Written by Ontario law students
Law school can be stressful and difficult to navigate. Especially when the evaluation methods seem like they pit you against your fellow student to compete for a limited supply of good grades. But we do not have to succumb to that culture. After all, law students know best about what other law students are struggling with. We need to be kinder to ourselves and kinder to each other.
Share your own fears, thoughts and struggles with friends you trust. If talking to a counsellor has worked for you, let your friends know. Everyone needs support in some way or another. Let’s stop pretending or assuming that we can handle everything on our own. Ask for, accept and offer help. Join peer support groups and sign up to be a mentor. Share notes and resources. Make yourself a priority. It is easy to forget that we each contribute stress to our environments; so having a handle on your own well-being will help contribute to a more supportive culture.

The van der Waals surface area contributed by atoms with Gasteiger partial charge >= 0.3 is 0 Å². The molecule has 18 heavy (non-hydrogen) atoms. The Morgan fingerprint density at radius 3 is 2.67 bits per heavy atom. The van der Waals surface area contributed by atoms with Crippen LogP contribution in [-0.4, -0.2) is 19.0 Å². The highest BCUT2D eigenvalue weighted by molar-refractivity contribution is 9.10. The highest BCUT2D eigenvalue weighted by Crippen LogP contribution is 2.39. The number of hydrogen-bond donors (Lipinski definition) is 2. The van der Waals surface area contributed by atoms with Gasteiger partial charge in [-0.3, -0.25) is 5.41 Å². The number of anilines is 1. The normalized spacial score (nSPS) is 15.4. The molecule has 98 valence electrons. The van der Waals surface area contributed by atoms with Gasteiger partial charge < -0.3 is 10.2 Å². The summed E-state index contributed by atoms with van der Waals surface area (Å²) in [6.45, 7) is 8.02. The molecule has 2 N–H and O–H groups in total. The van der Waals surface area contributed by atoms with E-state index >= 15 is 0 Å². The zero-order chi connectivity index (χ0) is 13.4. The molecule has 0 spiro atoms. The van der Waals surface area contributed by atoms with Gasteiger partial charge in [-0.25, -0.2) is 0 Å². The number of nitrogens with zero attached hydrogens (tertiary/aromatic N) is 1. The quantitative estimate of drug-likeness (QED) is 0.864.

We can be more sensitive to the variety of experience in our classrooms and think about how our comments in classrooms may be perceived. People also have different study habits and we can respect the methods that work for other people. As lawyers, much of our work will involve working with diverse clientele and working collaboratively with our colleagues. Developing compassion, collegiality and interpersonal skills while at law school will help us become effective and empathetic advocates.